Those Things We Can Do; We Must Do

DSC_0606America ought to be a place where the treatment of all people equally and with fairness as one of our highest goals.  Our country is founded on that basic belief. We must fight for an equal opportunity for any individual to achieve their own goal.  But we cannot and should not provide for, nor promise an equal outcome for all Americans.  Every person has the right to dream their own dream and choose their own horizon.  The height of the sky is an individual’s choice; reaching their unique horizon ought to be the principal result of an individual’s effort and not of their circumstance, nor as a gift from the government.

Unfortunately, opportunities are difficult to equalize. Employment and educational opportunities vary between states, cities, even neighborhoods, so balancing them throughout a country is almost an impossible task. The phrase, “born with a silver spoon,” is often used to describe people born to parents who are prosperous. People who are wealthy can provide more opportunities to their children, and they should.  That is to be expected; more money can open more doors.  However a parent’s lack of wealth does not condemn their children to a life of poverty, or struggle.  Stories abound across the globe of people who have gained financial success through hard work, ingenuity, and sometimes just good luck. Wealth affects a person’s degree of opportunity but does not guarantee that movement up or down the income ladder will take place.  We must admit though, that when born into poverty, often in an area where schools are lacking, finding that ladder, let alone climbing it is a grueling daily chore that overwhelms many people.

As individuals, we likely cannot change the economics of a neighborhood by ourselves or undo what was unjustly done years ago. There are important societal contracts that can be offered to every person regardless of any perceived economic position.  They are compassion, love, kindness, and the absence of judgment. These traits are the foundation of humanity and must expand beyond borders, language and color.

Compassion because we must care about people.  All people.  Caring about people doesn’t mean you have to invite them to your home for family movie night, it means as another human being we care about your security, happiness and health.  Caring is the starting place of positive change.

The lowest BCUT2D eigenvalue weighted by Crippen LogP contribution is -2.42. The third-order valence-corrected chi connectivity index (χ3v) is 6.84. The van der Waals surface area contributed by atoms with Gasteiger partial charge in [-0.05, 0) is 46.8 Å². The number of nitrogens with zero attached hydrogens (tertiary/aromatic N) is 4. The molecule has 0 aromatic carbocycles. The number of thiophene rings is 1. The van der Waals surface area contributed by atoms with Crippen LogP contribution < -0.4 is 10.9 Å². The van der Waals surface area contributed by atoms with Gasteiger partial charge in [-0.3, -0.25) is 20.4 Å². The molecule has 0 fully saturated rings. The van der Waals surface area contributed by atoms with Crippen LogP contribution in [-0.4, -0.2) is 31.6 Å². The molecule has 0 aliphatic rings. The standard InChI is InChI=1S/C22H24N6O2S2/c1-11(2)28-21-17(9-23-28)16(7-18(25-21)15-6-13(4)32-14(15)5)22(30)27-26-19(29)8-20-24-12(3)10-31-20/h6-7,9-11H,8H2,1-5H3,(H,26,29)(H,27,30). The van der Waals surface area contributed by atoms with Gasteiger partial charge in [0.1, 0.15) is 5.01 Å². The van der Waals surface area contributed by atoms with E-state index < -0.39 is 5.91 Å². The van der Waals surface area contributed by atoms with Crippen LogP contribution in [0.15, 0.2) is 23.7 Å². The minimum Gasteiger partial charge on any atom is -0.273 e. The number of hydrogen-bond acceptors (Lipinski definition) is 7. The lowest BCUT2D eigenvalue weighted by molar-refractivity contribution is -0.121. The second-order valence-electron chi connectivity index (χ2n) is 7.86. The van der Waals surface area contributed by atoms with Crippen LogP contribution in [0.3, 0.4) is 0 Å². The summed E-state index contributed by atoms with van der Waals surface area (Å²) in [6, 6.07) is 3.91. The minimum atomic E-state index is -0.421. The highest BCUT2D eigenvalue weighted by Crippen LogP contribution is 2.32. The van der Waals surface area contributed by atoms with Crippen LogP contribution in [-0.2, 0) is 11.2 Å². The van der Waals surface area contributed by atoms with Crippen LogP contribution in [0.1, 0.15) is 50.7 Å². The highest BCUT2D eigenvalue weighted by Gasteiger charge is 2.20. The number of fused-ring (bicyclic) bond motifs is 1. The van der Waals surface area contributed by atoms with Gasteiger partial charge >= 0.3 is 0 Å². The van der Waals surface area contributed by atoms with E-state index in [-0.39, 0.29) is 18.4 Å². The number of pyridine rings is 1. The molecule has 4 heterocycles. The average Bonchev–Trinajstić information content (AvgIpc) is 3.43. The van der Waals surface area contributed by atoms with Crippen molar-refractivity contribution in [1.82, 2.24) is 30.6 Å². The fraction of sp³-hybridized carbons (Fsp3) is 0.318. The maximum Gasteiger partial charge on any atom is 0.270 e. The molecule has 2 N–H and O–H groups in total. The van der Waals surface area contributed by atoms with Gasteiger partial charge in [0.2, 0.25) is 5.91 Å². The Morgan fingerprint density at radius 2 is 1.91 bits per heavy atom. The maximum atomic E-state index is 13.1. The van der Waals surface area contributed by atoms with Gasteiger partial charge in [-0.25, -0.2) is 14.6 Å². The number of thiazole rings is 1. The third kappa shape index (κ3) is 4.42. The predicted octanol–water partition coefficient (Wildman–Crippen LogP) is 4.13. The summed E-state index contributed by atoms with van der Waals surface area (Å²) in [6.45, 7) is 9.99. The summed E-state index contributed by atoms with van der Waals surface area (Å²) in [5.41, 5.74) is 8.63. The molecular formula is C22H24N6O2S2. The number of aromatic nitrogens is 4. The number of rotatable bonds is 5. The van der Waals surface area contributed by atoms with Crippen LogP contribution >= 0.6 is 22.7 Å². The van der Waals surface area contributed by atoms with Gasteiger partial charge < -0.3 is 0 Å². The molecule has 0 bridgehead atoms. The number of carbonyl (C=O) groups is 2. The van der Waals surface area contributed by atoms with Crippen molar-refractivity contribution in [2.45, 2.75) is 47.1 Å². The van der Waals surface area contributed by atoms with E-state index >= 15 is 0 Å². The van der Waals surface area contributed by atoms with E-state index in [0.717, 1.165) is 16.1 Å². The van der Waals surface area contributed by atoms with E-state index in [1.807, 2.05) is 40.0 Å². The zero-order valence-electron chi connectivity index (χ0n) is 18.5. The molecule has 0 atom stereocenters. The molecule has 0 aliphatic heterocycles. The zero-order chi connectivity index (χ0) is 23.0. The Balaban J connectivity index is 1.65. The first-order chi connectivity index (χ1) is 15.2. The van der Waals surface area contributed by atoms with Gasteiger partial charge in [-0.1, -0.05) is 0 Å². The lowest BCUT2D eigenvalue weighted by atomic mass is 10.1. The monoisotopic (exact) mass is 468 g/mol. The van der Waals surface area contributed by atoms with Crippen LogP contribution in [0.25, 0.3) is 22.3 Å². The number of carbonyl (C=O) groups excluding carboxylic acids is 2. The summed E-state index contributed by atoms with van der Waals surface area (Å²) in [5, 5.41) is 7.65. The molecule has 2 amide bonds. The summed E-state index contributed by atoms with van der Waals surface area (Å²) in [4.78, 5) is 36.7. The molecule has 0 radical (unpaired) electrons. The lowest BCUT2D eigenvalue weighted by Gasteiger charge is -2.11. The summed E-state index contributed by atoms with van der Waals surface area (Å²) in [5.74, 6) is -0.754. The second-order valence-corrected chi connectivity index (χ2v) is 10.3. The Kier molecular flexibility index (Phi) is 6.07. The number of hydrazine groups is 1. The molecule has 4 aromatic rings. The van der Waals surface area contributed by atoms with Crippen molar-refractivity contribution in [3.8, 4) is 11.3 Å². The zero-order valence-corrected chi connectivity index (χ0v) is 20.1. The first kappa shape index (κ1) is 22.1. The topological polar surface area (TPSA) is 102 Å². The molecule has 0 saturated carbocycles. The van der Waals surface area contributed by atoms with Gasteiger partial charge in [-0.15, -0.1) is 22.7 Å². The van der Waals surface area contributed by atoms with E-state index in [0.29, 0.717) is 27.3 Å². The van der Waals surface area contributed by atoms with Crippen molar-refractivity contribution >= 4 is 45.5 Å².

Kindness because while compassion moves our heart, kindness moves our feet.  In my experience, kindness drives one to do something that may be uncomfortable but necessary to help another person.  It doesn’t have to be a grand or bold gesture; it can be something simple like opening a door, carrying a bag, helping with yard work or taking an elderly friend shopping.  Kindness transforms a bad day to a great one, connecting one heart to another.

Love because we are instructed that this one emotional and spiritual force is the key to our existence, and should be offered freely to all.  It is easy to do with some people, but not so easy with others.  I look at it this way: love creates a smile for a stranger, a tear of compassion during the nightly news, forgiveness when not deserved nor asked for, and warmth when returning home at the end of the day.  True love is never deceitful or hurting.  It always wants the best for you.  Giving love opens your heart to receive more.

Judging another can act as an eraser to kindness, love and compassion; for how can we truly judge without bias?  How does kindness give birth to judging?  How does one judge love?  Resisting the urge to judge one another is not easy, but it is necessary.

During the last decade, and especially the last few years, we have witnessed an increase of judgment and hate, as love, caring and compassion seemed to have taken the last train home while city streets burned.  Violence and ignorance ruled the day; but we are not lost and never will be, because there exists more love than hate in the world, more kindness than hurt, more give than take.  It is up to us to search daily for ways to show each other love, compassion and kindness; for we are above all else, human.

“Love the Lord your God with all heart and with all your soul and with all mind and with all your strength.

Love your neighbor as yourself.  There is no greater commandments than these.”

Mark 12; 29-31

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